I don’t know what the other tourists were thinking, but since I didn’t know how it worked here I kept thinking that any minute, the next thing we entered would be the Sistine Chapel. But, it wasn’t. One after another after another, we walked through rooms, each incomprehensibly gorgeous and unique. I could spend all day in a single room. We went up stairs and into a few rooms, then down stairs and through more rooms, then down more stairs and through a hallway, and more rooms. Rooms and rooms and rooms connected directly each other by doorways, and each one bewilderingly beautiful. In the Collection of Contemporary Art, it was so crowded I often couldn’t see the art very well, and contented myself with photographing the stunning ceilings.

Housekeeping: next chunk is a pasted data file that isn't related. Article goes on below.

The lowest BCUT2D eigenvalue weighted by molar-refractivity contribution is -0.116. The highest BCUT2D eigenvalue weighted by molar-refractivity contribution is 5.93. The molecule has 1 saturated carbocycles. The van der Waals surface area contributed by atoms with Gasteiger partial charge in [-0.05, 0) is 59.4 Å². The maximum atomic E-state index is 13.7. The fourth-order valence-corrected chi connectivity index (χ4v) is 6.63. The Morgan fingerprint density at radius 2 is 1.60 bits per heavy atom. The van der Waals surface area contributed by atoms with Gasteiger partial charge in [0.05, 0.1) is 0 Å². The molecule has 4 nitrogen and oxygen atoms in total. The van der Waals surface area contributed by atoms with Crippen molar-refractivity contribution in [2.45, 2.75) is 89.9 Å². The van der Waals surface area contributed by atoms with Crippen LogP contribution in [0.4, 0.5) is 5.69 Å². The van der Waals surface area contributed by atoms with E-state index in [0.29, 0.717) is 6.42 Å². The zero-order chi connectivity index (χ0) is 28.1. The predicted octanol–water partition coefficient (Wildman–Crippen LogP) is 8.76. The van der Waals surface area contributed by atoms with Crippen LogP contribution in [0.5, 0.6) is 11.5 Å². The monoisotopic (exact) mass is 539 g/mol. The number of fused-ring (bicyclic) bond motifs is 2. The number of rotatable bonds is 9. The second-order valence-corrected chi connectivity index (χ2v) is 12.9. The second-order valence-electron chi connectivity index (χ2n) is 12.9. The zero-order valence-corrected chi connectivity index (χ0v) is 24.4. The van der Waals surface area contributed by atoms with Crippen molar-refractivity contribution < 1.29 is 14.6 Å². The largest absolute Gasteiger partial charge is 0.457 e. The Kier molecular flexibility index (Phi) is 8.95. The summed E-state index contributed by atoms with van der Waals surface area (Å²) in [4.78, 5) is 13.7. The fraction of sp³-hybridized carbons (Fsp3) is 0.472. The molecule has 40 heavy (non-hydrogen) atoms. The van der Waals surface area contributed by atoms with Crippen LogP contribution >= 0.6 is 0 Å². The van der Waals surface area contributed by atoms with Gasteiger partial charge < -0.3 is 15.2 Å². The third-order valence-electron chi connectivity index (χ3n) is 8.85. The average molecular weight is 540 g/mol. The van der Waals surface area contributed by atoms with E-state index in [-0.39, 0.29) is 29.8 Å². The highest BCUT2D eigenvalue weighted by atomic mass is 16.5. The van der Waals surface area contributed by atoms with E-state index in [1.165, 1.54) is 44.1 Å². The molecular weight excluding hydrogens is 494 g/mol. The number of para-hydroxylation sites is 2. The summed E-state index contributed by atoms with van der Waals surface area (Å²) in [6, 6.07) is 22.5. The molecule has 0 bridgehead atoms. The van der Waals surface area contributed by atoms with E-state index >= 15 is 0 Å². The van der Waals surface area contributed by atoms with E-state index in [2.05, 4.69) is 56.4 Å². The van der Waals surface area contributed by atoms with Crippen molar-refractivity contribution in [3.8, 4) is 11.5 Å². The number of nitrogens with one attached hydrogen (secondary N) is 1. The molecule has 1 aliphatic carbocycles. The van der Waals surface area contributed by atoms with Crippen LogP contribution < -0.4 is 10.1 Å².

We even walked through a modern art museum at one point, with the Collection of Modern Religious Art and while that’s great and all, it felt incongruous. It clashed with the rest.
One website says there are 4.7 miles (7.5 km) of museums to walk through. There are 54 galleries in total, including the Sistine Chapel. We missed so much of this museum complex and I recommend to future art aficionados to eat heartily and get a good night’s sleep prior to visiting the museums. Plan for at least four hours, and resist following the press of the crowd looking for the Sistine Chapel, and take advantage of a tour guide or an audio tour to make more of your visit. We had a single day for Vatican City and I think we did pretty well. Still, after a couple hours in the museums, my thoughts began to go something like, “Will we EVER get to the Sistine Chapel?”